The changing of seasons reminded me of a couple I worked with. When they split up amicably, I asked the woman, “What are some of the positive things from this relationship you would like to keep for the future?”


She answered that she liked the communication, openness and fun she experienced with her partner. Those became the “seeds” she planted. Later, when she got into a new relationship, those seeds became her focus.


Like a piece of fruit falling from a tree to the ground and dying, the ending of a relationship holds the seeds (potential) for future relationships.


In order to plant those seeds, we must first ask:


  1. What have I learned?
  2. What do I want to let go of?
  3. What do I want to keep?


As you might already know, I teach Huna, which is an ancient Hawaiian understanding of energy, healing and life. From my lineage and experience, I’ve learned that fall is a great time to release negative emotions and focus on what we want. According to the law of cycles and rhythms, fall is the time to take stock of our lives. This is part of Huna and other indigenous teachings.


Moving the Energy


The entire experience of our reality occurs as a flow of energy (similar to the alternating current powering electric appliances). For example, business people know they must spend money to make money. They learn how to monitor the flow of their energy (money) and have it return through their investments.


Likewise, our consciousness moves in natural cycles. In fact, we go into a light altered state every 90 minutes or so. In this state, our brainwave patterns change, and we enter a more relaxed state of mind. For instance, do you ever have daydreams? Or do you ever find that you need breaks to do something relaxing like walk around outside?


It’s a fact that seasons, cycles and rhythms in the natural world influence our lives. Take a look at lunar phases, for example. Every medical doctor I have talked to and worked with who has ever had experience in emergency care says there are more accidents and “crazy experiences” when the moon is full — even though there is no scientific explanation as to why. This is where the word ‘lunatic’ stems from. Early psychology recognized that, when the moon was full, crazy people got crazier for some reason.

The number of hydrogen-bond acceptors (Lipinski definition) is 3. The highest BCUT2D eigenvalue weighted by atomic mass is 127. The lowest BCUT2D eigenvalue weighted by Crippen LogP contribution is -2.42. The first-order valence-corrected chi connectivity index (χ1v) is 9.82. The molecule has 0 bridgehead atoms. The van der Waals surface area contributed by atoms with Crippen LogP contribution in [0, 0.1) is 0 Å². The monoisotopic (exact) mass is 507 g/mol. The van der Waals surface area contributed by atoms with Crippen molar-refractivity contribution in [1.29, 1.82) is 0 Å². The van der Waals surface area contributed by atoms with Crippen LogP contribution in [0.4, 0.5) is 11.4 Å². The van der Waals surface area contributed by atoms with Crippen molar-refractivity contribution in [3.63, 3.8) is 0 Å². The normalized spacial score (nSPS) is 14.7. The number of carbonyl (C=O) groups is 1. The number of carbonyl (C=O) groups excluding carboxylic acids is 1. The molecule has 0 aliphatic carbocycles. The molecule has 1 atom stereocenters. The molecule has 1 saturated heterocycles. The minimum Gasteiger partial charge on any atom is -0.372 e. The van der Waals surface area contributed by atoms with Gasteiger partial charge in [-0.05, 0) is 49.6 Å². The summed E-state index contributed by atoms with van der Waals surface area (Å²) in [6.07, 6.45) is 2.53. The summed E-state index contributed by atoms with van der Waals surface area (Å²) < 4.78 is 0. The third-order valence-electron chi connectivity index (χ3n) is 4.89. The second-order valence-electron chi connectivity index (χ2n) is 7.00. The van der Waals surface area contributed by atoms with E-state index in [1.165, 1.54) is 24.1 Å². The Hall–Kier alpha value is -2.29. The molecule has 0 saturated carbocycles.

3 Basic Energies


The ancient Hawaiians understood through Huna that there are three basic energies experienced in all cycles and rhythms. They are:


  1. Birth
  2. Growth, and
  3. Completion/death.


The cycle of fall that is upon us is when the earth is transforming and completing the change it began in the spring.


Working with the 4 Seasons


Sometimes students will ask, “Why are there only three energies when there are four seasons?” The spring is the beginning of the seasonal cycle, and the winter is the end. Meanwhile, both summer and fall are where growth moves to completion. Summer is the peak of that change or transformation. Fall represents the time where that seasonal curve moves toward completion.


As we bring the year to an end, fall is a time where we can begin to shed or release any of those things that we no longer want or need. It’s also a time when to prepare for winter. We can store the seeds of what we want to experience in the upcoming spring.


For example, my mom and stepfather live at a high altitude in the Sierra mountains. Fall is the time of year when he starts to prepare for winter. This is when he chops and stores wood. He makes sure his house is weatherproofed and that the roof is ready for the buildup of snow and ice. He also checks the road to his house and makes sure it can handle heavy snow.


Preparing for Winter this Fall


Likewise, we can take this to the spiritual level and prepare ourselves for both winter and spring right now by asking ourselves three questions:


  1. What have I learned from what I have put into creation and experienced?
  2. What do I want to change, transform or bring completion in the winter?
  3. What aspect do I want to keep for the coming spring?


Every time I do a training, I prepare myself for the next one by asking myself similar questions. I’ll ask:


  1. What did I learn from this cycle?
  2. What aspects do I want to let go of?
  3. What parts do I want to keep for my next training?


Take the Learnings into the New Year and Ask Yourself:


  1. What have I learned about myself? About my life? About society or our economic system?
  2. What do I want to let go of?
  3. What do I want to preserve?


When you’ve answered that last one, make the things you want to preserve your focus in the upcoming winter as you prepare for spring.


I remember that my grandfather always used to say, “Life is about learning. Good and bad, happy and sad, there is something to be learned.” Fall is the time to reflect on everything we have learned. Now is the time to reflect on what we want to release and what we will nurture in the coming year.